The canister 30 comprises a stowage space 40 in which the parasail is stowed, a chamber 41 which houses the instrument bank 32, and a compartment 42 holding the propulsion device 33. The sail deployer 31 has arms 43 that reach into the sail stowage space 40. The deployment arms 43 are pivotally mounted to a pedestal 44 located in or adjacent to the instrument chamber 41. Prior to deployment (and as shown in FIG. 3), the arms 43 are angled perpendicular to the pedestal 44. The parasail's pull lines 18 can be attached to the distal ends of the arms 43 (as well as the pulling members discussed above).
FIGS. 4A-4H show the stage-by-stage state of the vessel 11 as the vehicle 10 is converted from its post-launch condition to its survey condition. These figures also show that the sail stowage space 40 is enclosed by doors 45 and, with particular reference to FIG. 4E, that the compartment 42 has a cover 46.
The vessel 11 begins as cylindrical bullet-like shape defined by its canister 30 and resembling a conventional mortar round. (FIG. 4A.) The fins 15 almost immediately spread outward from the canister 30 to steady the flight of the vehicle 10. (FIG. 4B.) When deployment of the parasail 12 begins, the deployer arms 43 lift upward and the doors 45 swing open. (FIG. 4C.) Upon complete parasail deployment, the arms 43 are fully upright and the doors 45 re-closed (FIG. 4D.) The cover 46 on the propulsion compartment 42 then falls away from the canister 30, the propeller's motor 47 then drops, and the propeller's blades 48 then unfold. (FIGS. 4E-4H.)
FIG. 5 schematically shows the instrument bank 32 of the vehicle 10, and its interaction with other components in a combat context. The instrument bank 32 comprises a positioner 50, a controller 51, a collector 52, a processor 53, a transmitter 54, a receiver 55, a battery 56, and a self destructor 57.
The positioner 50 has an input for inputting the global position of the area of interest 21 by the launch unit 22 and an antenna for obtaining the global position of the vehicle 10 from the constellation 24.
The controller 51 provides all of the computational processing to guide the surveillance unit using initial and real time GPS coordinates, preprogrammed flight paths, radio control and additional battlefield controls. Flight parameters include location, velocity, height and orientation. Coordinate calculations can be made either in the surveillance processor or in the ground control unit. Changes in the flight path and parameters are made in real time.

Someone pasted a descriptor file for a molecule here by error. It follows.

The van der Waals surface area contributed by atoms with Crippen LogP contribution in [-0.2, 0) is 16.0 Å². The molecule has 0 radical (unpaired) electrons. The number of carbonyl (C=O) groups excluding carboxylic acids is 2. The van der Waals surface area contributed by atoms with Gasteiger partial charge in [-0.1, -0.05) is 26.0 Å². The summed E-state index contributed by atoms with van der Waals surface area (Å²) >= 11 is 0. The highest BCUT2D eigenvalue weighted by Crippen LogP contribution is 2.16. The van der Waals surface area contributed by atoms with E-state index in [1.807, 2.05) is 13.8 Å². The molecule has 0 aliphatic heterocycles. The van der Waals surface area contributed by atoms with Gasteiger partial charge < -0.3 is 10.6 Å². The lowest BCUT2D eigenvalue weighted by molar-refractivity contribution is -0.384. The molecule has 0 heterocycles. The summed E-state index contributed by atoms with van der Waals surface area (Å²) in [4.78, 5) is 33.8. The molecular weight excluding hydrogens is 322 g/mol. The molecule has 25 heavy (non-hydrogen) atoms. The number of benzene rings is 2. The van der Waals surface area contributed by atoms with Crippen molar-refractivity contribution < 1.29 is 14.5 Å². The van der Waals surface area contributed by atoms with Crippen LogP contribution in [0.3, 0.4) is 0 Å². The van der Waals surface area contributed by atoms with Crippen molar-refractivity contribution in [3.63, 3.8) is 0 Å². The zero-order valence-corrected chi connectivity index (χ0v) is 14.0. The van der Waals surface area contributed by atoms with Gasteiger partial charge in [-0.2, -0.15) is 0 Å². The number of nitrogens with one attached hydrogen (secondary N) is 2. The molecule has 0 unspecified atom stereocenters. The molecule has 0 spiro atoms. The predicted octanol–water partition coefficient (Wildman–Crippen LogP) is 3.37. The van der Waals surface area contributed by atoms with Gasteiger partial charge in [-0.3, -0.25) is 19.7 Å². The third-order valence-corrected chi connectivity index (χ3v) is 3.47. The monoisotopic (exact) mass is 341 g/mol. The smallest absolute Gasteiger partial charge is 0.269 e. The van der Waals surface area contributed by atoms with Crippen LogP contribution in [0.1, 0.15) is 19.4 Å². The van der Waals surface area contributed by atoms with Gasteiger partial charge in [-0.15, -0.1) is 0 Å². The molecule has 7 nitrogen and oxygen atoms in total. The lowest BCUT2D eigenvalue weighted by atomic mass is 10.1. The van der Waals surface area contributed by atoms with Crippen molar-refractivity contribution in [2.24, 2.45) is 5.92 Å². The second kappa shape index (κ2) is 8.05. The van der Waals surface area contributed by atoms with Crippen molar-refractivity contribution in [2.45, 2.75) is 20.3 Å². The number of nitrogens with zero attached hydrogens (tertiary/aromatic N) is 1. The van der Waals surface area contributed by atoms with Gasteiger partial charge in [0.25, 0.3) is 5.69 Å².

The collector 52 can be a camera designed to generate real time video with an appropriate resolution (e.g. 5.0 to >10 mega-pixels), Camera design can include image stabilization techniques in the form of internal lens stabilization, image plane stabilization and/or platform stabilization. The collector 52 can be designed using a single lens and with multiple detectors, or separate lenses could be used with the timing synchronized so that the images could be processed to generate composite images that will provide enhanced images for rapid determination of targets. Lenses can withstand the high-g acceleration during launch. A telephoto lens can be provided to allow zoom in on a given target for positive identification while also being able to give a wide field of view. The collector 52, and/or its collecting lens, can be shielded prior to arrival in the area of interest 21 by, for example, the cover 46 or another openable component.
The processor 53 can provide multi-spectral imaging for significant enhancement to a video image with increased target detection of objects on the ground that are camouflaged or that appear to be targets and are not. Image enhancement is crucial to rapid interpretation of battlefield images and information. Targets on the battlefield want to remain hidden or camouflaged. The real time processing of video reduces the stress of image interpretation on the battlefield and greatly decreases the time needed to find and verify targets. Enhancement of the image can help prevent mistaking non-threatening areas, equipment or people from becoming targets. The processor 53 can also compensate for vessel movement.
The transmitter 54 and the receiver 55 allow communication to and from the command unit 23 (and/or other locations), in conjunction with, for example, the communication satellite 25. The transmitter 54 can be selected to send video images in real time as well as telemetry and GPS data to the ground control unit. The transmitted signal can also be available to remote command units, aircraft and satellites and/or integrated into the overall battlefield communications system. The receiver 55 can be a high frequency receiver and designed to minimize the effects of attempted jamming of the receiver.
The battery 56 can be any power source capable of supplying the necessary power for electronics and flight controls, for a suitable period of time the batteries could be rechargeable or of a single charge battery pack with a long term storage capacity. Lithium-Ion and metal hydride high energy density batteries will usually have sufficient capacity to power the system over the intended flight time of the surveillance vehicle 10.